A $3.2 million grant from from the National Institutes of Health (NIH) has been awarded to a research group at UT Dallas, the University of Wisconsin-Madison, and New York University Langone Medical Center for the development of new sound processing algorithms that may improve cochlear implants (CI) and hearing aids.
John Hansen, PhD, professor of electrical and computer engineering at The University of Texas at Dallas, and his colleagues at the Center for Robust Speech Systems-Cochlear Implant Lab (CRSS-CILab) have developed CCi-MOBILE, a mobile research platform that allows researchers to “test-drive” new audio processing algorithms in the lab or in natural settings where CI users have the most challenges. The CCi-MOBILE research platform reportedly enables easy development and evaluation of sound processing algorithms/strategies with cochlear implants, as well as hearing aids.
“Our system is portable and supports mobile field testing, which is a major breakthrough in assessing hearing advancements for cochlear implant and hearing aid users,” said Hansen, who holds the Distinguished Chair in Telecommunications in the Erik Jonsson School of Engineering and Computer Science. “A researcher can now connect a smartphone with the CCi-MOBILE platform and allow the CI subject to keep everything in their pocket or purse and go anywhere to try out new processing algorithms.”
“One long-standing problem for academic researchers is testing new algorithms within a cochlear implant system,” continues Hansen. “CI manufacturers must seal their devices, which prevents testing of algorithms with actual implant users. You can’t just take a screwdriver and pry off the outside casing of the implant and start changing the computer code.”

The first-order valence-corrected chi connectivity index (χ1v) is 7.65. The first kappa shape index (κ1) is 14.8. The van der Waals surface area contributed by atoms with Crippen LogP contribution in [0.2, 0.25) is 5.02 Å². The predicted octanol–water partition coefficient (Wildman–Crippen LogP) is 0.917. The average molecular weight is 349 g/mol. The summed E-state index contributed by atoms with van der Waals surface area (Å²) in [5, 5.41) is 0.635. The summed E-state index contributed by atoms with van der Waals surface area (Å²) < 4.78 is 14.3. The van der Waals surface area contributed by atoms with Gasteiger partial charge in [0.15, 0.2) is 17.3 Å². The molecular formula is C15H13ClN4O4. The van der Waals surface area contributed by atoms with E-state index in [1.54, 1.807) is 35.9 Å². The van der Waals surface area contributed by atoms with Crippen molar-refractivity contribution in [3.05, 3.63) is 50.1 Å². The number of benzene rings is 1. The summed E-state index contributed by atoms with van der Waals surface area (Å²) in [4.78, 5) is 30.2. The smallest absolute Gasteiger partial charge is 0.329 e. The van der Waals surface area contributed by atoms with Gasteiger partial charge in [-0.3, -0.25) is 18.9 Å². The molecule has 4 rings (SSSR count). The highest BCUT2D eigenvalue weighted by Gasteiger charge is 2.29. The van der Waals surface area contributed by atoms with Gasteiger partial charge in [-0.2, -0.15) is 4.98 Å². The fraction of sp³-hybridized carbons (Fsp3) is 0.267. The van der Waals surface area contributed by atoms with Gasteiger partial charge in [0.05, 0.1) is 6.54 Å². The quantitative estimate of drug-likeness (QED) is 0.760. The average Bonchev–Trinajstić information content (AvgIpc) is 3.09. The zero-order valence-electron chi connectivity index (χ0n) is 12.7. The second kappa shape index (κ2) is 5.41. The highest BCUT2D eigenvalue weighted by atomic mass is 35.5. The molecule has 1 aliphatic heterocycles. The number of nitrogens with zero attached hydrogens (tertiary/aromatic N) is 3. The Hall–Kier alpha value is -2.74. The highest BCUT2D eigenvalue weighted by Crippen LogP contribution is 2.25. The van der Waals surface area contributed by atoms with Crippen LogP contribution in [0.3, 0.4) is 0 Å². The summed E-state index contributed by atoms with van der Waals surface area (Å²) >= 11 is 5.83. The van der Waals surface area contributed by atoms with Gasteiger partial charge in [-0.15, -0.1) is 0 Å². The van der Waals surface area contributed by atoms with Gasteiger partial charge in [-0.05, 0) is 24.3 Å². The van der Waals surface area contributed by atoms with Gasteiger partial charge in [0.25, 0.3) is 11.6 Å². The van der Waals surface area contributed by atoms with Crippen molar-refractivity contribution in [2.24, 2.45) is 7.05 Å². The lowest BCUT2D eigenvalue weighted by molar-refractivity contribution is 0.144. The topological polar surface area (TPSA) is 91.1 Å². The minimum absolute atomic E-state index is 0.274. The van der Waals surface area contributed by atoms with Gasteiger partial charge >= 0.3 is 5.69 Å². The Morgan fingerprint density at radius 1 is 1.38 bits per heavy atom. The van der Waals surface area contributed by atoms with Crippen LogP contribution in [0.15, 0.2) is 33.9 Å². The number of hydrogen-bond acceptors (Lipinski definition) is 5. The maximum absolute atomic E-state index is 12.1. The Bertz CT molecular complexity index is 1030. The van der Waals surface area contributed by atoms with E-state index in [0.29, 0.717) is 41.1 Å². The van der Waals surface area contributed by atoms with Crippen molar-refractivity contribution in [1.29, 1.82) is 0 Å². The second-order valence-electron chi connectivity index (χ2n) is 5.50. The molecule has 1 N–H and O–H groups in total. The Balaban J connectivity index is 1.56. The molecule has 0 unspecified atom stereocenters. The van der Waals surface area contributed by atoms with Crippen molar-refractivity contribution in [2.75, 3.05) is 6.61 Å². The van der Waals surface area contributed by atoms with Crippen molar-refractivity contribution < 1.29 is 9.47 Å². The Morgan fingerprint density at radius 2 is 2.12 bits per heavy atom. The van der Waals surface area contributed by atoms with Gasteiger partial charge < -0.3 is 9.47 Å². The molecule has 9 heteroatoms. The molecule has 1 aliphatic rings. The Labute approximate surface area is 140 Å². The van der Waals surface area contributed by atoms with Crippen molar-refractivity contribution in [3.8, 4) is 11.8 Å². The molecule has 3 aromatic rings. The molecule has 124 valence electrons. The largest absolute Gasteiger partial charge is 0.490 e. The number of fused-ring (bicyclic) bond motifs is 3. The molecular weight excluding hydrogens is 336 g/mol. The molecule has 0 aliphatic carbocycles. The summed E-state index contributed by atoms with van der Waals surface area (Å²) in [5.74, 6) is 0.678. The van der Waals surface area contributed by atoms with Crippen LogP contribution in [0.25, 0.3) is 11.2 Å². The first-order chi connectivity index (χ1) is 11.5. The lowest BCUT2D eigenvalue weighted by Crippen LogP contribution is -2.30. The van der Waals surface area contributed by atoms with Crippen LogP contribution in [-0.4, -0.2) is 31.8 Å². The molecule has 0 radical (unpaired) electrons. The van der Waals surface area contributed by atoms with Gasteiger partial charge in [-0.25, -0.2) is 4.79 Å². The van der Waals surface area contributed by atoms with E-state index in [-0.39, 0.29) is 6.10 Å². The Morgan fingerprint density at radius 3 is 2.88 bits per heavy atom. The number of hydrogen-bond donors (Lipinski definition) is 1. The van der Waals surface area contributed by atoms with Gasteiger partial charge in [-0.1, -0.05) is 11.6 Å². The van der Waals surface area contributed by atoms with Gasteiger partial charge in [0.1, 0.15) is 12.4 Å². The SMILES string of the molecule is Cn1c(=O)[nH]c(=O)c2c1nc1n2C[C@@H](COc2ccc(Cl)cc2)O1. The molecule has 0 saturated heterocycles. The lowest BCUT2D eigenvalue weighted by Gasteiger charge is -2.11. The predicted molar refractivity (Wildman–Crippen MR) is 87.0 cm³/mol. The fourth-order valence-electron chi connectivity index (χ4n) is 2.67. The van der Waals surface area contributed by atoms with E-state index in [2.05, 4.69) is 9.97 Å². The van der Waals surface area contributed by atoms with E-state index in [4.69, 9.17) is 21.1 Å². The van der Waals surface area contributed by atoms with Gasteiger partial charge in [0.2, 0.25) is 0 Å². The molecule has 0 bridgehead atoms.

The CCi-MOBILE research interface is a self-contained computer board about the size of a business card. It has inputs that connect to behind-the-ear microphones, which a user of a cochlear implant or hearing aid wears to collect audio. CCi-MOBILE then processes this incoming data with researcher-defined algorithms that are running on a connected external device, such as a laptop or smartphone. Finally, the processed audio is sent back from CCi-MOBILE through another connection directly to the user’s cochlear implant or hearing aid.
The CCi-MOBILE research platform allows for single or dual CIs or hearing aids, or a mix of the two.
“This flexibility will open up many new research capabilities for academic researchers in the field and allow them to test their solutions with CI users in natural home, office or daily interactions,” Hansen said.
While the current CCi-MOBILE platform is strictly a research interface and not yet intended for clinical use, CI users are testing the platform in noisy environments.
“Our system is portable and supports mobile field testing, which is a major breakthrough in assessing hearing advancements for cochlear implant and hearing aid users,” Hansen said. “A researcher can now connect a smartphone with the CCi-MOBILE platform and allow the CI subject to keep everything in their pocket or purse and go anywhere to try out new processing algorithms.”
The late Dr. Philipos Loizou, a professor of electrical engineering at UT Dallas and a pioneer in the field of cochlear implants and hearing aids, originally had the idea to run code on an external computing platform. He developed an interface that enabled an external personal digital assistant to process acoustic signals, such as speech, through a microphone worn behind an individual’s ear.